Updated from 4:15 p.m. ESTStocks reversed early losses and closed higher Monday afternoon amid seemingly dovish comments from a Federal Reserve official and a spate of M&A activity. The Dow Jones Industrial Average rose 25.48 points, or 0.21%, to 12,423.49, and the S&P 500 added 3.13 points, or 0.22%, to 1412.84. The Nasdaq Composite was up 3.95 points, or 0.16%, at 2438.20. The major indices rebounded after Fed Vice Chairman Donald Kohn said in a speech that economic growth will be moderate but sustainable in 2007, while inflation pressure is expected to weaken. "The economy appears to be weathering the downturn in housing with limited collateral effects, and inflation appears to be easing with the aid of lower energy prices, well-anchored inflation expectations, and competitive labor and product markets," Kohn said, speaking in Atlanta. Still, he warned that a decrease in inflation was "by no means assured." "Things seem to fit a scenario of expectations that the economy is slowing, but the inflationary prospects seem under control," said Barry Hyman, equity market strategist with EKN Financial. "Energy prices lately are aiding that case." Traders have been hoping that the Fed will cut rates sometime in 2007, though recent data have shown economic strength. On Friday, stocks dropped on a stronger-than-expected report on the labor market, fueling concerns that the Fed not only won't be in a rush to lower rates but could potentially raise them. The Dow dropped 82 points, the S&P 500 lost 8.6 points, and the Nasdaq fell 19.
market's turnaround comes from Kohn's speech being more dovish," said Robert Pavlik, chief investment officer with Oaktree Asset Management. "The economy is due for a soft landing, and that's playing to the Street's expectations. Kohn says the economy seems to be weathering the storm, which helped turned this market around." Volume was strong to start the week, with 2.82 billion shares changing hands on the New York Stock Exchange. Advancers beat decliners by a 10-to-7 margin. Volume on the Nasdaq reached nearly 1.97 billion shares, with losers matching winners. By sector, chip stocks were among the top gainers. The Philadelphia Semiconductor Sector Index added 0.6%. On the losing side, health care stocks as measured by the NYSE Healthcare Index finished lower by 0.4%. Weighing on stocks earlier in the day was a downgrade of Wal-Mart ( WMT) from Goldman Sachs. Analyst Adrianne Shapira cut the retail behemoth to neutral from buy and lowered her stock price target to $51 from $53. She also revised her 2007 and 2008 profit forecasts lower. Wal-Mart was off by 39 cents, or 0.8%, to close at $47. Fellow Dow component IBM ( IBM) traded higher after UBS upgraded the stock to buy from neutral. The firm also raised its stock price target for IBM to $118 from $100. Shares rose $1.48, or 1.5%, to $98.90.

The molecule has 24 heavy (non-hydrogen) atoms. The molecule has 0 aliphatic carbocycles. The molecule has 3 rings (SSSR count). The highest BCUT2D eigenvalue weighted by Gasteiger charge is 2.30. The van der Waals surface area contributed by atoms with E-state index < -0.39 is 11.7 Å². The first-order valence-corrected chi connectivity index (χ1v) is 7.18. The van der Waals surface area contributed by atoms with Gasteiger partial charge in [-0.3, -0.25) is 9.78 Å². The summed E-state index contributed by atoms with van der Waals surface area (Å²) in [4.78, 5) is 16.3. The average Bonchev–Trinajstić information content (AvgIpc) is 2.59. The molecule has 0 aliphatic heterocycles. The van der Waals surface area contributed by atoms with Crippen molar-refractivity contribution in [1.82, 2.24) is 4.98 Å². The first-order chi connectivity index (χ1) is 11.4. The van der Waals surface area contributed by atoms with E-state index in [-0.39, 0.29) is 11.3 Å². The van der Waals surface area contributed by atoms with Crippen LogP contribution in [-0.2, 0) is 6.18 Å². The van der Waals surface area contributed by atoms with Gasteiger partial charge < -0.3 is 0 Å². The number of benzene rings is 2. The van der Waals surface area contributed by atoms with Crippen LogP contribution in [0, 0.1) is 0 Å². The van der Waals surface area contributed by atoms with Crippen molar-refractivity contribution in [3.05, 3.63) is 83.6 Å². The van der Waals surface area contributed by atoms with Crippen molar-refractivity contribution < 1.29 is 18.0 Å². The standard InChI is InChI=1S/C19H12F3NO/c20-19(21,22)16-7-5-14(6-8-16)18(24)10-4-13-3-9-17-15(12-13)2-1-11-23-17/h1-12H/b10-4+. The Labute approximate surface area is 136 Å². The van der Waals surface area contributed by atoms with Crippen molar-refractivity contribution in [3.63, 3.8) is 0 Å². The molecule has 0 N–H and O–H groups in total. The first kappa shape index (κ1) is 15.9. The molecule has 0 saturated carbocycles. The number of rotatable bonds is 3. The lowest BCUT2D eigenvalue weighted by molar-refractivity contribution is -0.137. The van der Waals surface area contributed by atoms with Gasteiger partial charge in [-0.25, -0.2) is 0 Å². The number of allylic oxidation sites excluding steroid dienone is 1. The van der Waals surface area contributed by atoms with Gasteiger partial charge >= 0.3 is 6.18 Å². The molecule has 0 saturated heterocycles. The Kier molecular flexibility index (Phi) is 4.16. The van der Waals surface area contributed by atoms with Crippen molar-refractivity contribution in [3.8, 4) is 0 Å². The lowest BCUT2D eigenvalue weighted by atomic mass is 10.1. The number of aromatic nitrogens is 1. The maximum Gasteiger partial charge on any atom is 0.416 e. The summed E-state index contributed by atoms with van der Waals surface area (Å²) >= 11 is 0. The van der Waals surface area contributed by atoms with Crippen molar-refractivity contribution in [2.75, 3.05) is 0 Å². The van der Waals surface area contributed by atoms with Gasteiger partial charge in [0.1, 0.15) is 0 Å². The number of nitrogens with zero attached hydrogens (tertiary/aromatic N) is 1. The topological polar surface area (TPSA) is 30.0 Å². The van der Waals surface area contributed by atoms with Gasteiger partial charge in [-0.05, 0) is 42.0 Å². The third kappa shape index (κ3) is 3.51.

Several mergers were in the news, including Forest Oil ( FST), which said it plans to buy Houston Exploration ( THX) for about $1.5 billion in stock and cash. Forest will also assume $100 million of Houston Exploration's net debt. General Electric ( GE) said it will take over Vetco Gray, a Houston-based oil and gas fields equipment supplier, for about $1.9 billion. Vetco Gray is a subsidiary of Vetco International Ltd, which is owned by private equity firms Candover, 3i Group and JPMorgan Partners. Shares of GE dipped by a penny to $37.55. Elsewhere, United Surgical Partners ( USPI) agreed to be acquired by an affiliate of buyout firm Welsh Carson for $31.05 a share in cash, or $1.38 billion. The deal offers a 13% premium to Friday's closing stock price for Dallas-based United Surgical, a manager of short-stay surgical facilities. United Surgical Partners was higher by $3.19, or 11.7%, to close at $30.58. Crude oil futures fell by 22 cents to close at $56.09 a barrel, even after Saudi Arabia pledged to follow through on the production cuts it agreed to in a previous OPEC meeting. There was also talk of further OPEC cuts. On Friday, crude finished with gains after briefly falling below the $55-a-barrel level earlier. The increase halted a two-session decline that dropped oil prices by roughly 8%.
"The small bounce in crude actual helped save the market," said Marc Pado, U.S. market strategist with Cantor Fitzgerald. "Oil and energy stocks also bounced, providing some upside for investors to focus on." Gold futures rebounded slightly from last week's decline, adding $2.50 to finish at $609.40 an ounce. Last week, gold dropped nearly 5% and ended the week at its lowest level since October. With little data on the economic docket, the benchmark 10-year Treasury note fell by 3/32, yielding 4.66%. The 30-year bond was unchanged, yielding to 4.74%. The dollar was easing against other major currencies.